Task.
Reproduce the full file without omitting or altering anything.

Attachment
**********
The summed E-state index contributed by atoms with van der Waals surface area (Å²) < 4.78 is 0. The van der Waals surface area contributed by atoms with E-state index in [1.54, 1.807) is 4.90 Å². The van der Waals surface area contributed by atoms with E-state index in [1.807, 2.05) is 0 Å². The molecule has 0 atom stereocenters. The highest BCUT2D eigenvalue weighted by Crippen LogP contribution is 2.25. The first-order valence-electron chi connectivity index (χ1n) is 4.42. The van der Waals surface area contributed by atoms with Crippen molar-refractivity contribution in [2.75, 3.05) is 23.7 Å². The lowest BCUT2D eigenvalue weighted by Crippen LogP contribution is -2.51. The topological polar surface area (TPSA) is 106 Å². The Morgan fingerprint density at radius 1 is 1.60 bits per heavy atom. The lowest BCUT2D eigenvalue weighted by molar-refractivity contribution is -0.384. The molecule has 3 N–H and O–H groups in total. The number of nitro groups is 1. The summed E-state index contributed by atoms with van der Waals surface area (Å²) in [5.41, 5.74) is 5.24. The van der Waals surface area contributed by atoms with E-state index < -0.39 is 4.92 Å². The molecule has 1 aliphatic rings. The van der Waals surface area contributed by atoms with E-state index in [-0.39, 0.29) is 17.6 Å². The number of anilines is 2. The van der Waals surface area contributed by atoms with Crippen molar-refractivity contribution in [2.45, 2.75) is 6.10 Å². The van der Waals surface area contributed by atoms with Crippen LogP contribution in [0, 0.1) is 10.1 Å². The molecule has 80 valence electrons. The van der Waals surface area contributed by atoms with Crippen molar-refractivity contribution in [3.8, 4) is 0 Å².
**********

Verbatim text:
The summed E-state index contributed by atoms with van der Waals surface area (Å²) < 4.78 is 0. The van der Waals surface area contributed by atoms with E-state index in [1.54, 1.807) is 4.90 Å². The van der Waals surface area contributed by atoms with E-state index in [1.807, 2.05) is 0 Å². The molecule has 0 atom stereocenters. The highest BCUT2D eigenvalue weighted by Crippen LogP contribution is 2.25. The first-order valence-electron chi connectivity index (χ1n) is 4.42. The van der Waals surface area contributed by atoms with Crippen molar-refractivity contribution in [2.75, 3.05) is 23.7 Å². The lowest BCUT2D eigenvalue weighted by Crippen LogP contribution is -2.51. The topological polar surface area (TPSA) is 106 Å². The Morgan fingerprint density at radius 1 is 1.60 bits per heavy atom. The lowest BCUT2D eigenvalue weighted by molar-refractivity contribution is -0.384. The molecule has 3 N–H and O–H groups in total. The number of nitro groups is 1. The summed E-state index contributed by atoms with van der Waals surface area (Å²) in [5.41, 5.74) is 5.24. The van der Waals surface area contributed by atoms with E-state index < -0.39 is 4.92 Å². The molecule has 1 aliphatic rings. The van der Waals surface area contributed by atoms with E-state index in [-0.39, 0.29) is 17.6 Å². The number of anilines is 2. The van der Waals surface area contributed by atoms with Crippen molar-refractivity contribution in [2.45, 2.75) is 6.10 Å². The van der Waals surface area contributed by atoms with Crippen LogP contribution in [0, 0.1) is 10.1 Å². The molecule has 80 valence electrons. The van der Waals surface area contributed by atoms with Crippen molar-refractivity contribution in [3.8, 4) is 0 Å².